Almost 90 percent of Malawians do not have access to electric power, and the 10 percent who do, experience frequent power cuts.
Blackouts have recently become more frequent because the country’s major hydroelectric power plants are affected by low water levels in Lake Malawi and its outlet Shire River. In the past decades, rainfall has declined.
The government is turning to coal to improve the power situation.
The energy crisis in Malawi affects almost everyone. Problems arise in the health sector, for example. Relatives of patients on oxygen keep on praying that power does not stop. Jobs have been lost as a result of company closures. Even Parliament sessions have been disrupted by blackouts.
Electricity Supply Corporation of Malawi (Escom) and the newly established state-owned Electricity Generation Company (Egenco) have been putting up a brave face.
Their spokespersons tell the nation that everything will be well soon.
President Peter Mutharika has also said his administration will deal with the power crisis by investing in a diversity of energy sources, including diesel-powered generators in all regions and coal generators at Kam’mwamba Hill in Neno. So far, the power problems persist.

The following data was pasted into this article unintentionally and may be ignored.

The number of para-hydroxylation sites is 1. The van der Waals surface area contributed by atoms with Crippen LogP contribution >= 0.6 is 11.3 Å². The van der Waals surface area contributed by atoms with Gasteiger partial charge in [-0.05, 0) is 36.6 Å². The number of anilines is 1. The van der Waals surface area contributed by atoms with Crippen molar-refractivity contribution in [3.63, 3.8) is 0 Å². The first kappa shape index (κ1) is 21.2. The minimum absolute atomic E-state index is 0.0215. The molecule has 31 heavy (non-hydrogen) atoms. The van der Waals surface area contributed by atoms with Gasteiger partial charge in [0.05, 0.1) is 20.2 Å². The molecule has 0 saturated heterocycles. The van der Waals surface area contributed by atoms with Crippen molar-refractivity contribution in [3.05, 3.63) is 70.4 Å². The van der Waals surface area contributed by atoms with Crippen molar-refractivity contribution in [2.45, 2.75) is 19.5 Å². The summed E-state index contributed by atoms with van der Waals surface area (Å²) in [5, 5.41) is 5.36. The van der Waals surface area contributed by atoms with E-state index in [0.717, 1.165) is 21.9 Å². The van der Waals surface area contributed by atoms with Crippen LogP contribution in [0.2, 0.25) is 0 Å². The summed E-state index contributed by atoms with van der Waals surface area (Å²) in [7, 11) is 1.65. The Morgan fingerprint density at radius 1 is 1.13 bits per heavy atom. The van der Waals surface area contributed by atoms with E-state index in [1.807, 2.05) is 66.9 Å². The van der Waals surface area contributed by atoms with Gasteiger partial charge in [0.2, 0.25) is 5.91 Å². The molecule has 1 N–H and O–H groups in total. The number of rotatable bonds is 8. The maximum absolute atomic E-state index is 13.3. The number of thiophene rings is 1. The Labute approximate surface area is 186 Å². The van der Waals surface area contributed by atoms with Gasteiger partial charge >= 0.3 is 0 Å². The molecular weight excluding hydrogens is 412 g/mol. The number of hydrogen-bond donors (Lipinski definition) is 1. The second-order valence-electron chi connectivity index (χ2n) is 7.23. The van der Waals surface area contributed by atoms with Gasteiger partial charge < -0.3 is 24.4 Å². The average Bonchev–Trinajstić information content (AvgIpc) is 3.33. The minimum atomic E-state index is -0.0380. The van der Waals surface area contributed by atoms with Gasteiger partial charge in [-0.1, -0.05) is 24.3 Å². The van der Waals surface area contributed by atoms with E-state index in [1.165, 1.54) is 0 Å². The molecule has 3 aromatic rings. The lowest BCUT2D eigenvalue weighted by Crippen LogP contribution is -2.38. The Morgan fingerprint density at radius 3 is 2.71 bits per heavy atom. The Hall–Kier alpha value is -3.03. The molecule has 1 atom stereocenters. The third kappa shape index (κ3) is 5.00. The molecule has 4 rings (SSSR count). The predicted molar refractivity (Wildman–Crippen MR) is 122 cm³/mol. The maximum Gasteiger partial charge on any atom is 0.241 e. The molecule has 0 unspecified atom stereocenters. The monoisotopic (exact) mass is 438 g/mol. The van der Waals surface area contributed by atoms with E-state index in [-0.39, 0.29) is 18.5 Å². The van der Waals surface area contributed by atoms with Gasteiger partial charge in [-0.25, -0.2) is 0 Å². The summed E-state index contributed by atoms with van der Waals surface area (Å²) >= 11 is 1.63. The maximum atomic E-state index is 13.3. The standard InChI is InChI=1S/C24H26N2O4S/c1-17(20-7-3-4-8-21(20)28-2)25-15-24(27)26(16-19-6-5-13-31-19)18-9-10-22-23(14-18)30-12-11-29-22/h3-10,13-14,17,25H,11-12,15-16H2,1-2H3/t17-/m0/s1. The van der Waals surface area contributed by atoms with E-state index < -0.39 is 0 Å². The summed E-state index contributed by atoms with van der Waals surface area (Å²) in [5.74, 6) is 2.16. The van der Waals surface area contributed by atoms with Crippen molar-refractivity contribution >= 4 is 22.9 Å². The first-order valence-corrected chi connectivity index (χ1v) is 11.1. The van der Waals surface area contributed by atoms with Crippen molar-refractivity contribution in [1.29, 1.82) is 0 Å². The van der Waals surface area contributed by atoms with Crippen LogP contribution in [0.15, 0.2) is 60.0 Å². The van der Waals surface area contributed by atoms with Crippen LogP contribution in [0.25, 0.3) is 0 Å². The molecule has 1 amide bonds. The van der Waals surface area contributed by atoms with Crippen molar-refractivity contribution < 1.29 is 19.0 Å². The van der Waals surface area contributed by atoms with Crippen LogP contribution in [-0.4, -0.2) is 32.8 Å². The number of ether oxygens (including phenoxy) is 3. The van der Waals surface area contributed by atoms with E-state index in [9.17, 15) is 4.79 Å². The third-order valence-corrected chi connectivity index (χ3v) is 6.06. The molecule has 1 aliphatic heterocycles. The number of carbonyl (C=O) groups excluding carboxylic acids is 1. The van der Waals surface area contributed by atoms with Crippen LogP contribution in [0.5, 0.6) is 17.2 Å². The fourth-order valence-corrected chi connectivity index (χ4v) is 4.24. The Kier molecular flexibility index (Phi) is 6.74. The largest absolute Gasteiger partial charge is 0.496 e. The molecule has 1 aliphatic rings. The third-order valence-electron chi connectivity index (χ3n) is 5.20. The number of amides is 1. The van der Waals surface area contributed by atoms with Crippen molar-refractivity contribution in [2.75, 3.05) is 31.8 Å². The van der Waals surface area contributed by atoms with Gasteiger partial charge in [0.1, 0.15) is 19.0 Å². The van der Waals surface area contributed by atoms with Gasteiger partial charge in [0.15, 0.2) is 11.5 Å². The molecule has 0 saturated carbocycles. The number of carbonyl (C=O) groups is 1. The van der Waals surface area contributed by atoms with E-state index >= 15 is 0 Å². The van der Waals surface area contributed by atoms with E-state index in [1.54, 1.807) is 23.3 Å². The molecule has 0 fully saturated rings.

The Mutharika administration has turned to China, in the hope of getting funding for a $ 600 million (about K439 billion) for a new coal-based power plant. The location will be Kam’mwamba in the Southern Region. Environmental experts warn, however, that a coal plant is environmentally harmful. Burning coals releases carbon emissions and thus drives climate change.
The Paris Climate Agreement is about reducing such emissions. Malawi is a party to the Paris accord. It has committed to mitigating global warming. Building new coal-fired facilities, however, worsens the phenomenon.
Malawi is affected by droughts and floods, which climate change makes more frequent and more devastating. However, the current shortage of electricity seems to overrule any climate issues.
“The President is very concerned about the energy crisis, so measures are being put in place to deal with the crisis,” reads a statement from State House. One of the measures is the planned new power station. Moreover, government has purchased diesel generators that will add power to the national grid.
Burning diesel results in carbon emissions too. The policy may be environmentally harmful, but business leaders welcome it. Economics commentator Chikavu Nyirenda wants the Malawian authorities to do even more: “Industries are being closed due to the energy crisis, rendering people jobless.” In his eyes, the government must become serious about boosting industrial production by ensuring reliable power supply.